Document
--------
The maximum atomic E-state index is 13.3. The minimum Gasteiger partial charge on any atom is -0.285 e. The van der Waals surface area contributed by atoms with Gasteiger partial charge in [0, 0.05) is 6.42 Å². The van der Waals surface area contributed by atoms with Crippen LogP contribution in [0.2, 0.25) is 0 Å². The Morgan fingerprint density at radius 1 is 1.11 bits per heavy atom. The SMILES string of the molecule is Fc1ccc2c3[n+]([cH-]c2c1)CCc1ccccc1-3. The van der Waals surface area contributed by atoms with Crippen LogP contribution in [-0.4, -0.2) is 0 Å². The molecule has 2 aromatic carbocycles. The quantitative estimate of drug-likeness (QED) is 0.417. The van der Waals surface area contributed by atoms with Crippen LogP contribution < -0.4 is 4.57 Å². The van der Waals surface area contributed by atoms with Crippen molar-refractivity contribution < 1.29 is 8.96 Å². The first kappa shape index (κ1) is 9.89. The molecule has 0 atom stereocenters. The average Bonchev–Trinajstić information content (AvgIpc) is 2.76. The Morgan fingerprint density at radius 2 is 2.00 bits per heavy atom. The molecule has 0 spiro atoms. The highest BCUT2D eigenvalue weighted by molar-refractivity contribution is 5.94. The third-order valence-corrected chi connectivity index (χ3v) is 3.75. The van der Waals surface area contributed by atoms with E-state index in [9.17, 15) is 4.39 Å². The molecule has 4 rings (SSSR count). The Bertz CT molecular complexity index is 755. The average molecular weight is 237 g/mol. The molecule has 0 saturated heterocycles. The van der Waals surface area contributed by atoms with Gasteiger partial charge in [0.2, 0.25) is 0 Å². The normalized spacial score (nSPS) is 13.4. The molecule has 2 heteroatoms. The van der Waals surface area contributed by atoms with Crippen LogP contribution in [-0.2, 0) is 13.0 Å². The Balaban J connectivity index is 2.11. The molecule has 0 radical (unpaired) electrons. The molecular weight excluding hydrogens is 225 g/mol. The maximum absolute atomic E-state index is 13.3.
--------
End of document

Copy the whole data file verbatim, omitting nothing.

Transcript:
The maximum atomic E-state index is 13.3. The minimum Gasteiger partial charge on any atom is -0.285 e. The van der Waals surface area contributed by atoms with Gasteiger partial charge in [0, 0.05) is 6.42 Å². The van der Waals surface area contributed by atoms with Crippen LogP contribution in [0.2, 0.25) is 0 Å². The Morgan fingerprint density at radius 1 is 1.11 bits per heavy atom. The SMILES string of the molecule is Fc1ccc2c3[n+]([cH-]c2c1)CCc1ccccc1-3. The van der Waals surface area contributed by atoms with Crippen LogP contribution in [-0.4, -0.2) is 0 Å². The molecule has 2 aromatic carbocycles. The quantitative estimate of drug-likeness (QED) is 0.417. The van der Waals surface area contributed by atoms with Crippen LogP contribution < -0.4 is 4.57 Å². The van der Waals surface area contributed by atoms with Crippen molar-refractivity contribution < 1.29 is 8.96 Å². The first kappa shape index (κ1) is 9.89. The molecule has 0 atom stereocenters. The average Bonchev–Trinajstić information content (AvgIpc) is 2.76. The Morgan fingerprint density at radius 2 is 2.00 bits per heavy atom. The molecule has 0 spiro atoms. The highest BCUT2D eigenvalue weighted by molar-refractivity contribution is 5.94. The third-order valence-corrected chi connectivity index (χ3v) is 3.75. The van der Waals surface area contributed by atoms with E-state index in [9.17, 15) is 4.39 Å². The molecule has 4 rings (SSSR count). The Bertz CT molecular complexity index is 755. The average molecular weight is 237 g/mol. The molecule has 0 saturated heterocycles. The van der Waals surface area contributed by atoms with Gasteiger partial charge in [0.2, 0.25) is 0 Å². The normalized spacial score (nSPS) is 13.4. The molecule has 2 heteroatoms. The van der Waals surface area contributed by atoms with Crippen LogP contribution in [-0.2, 0) is 13.0 Å². The Balaban J connectivity index is 2.11. The molecule has 0 radical (unpaired) electrons. The molecular weight excluding hydrogens is 225 g/mol. The maximum absolute atomic E-state index is 13.3.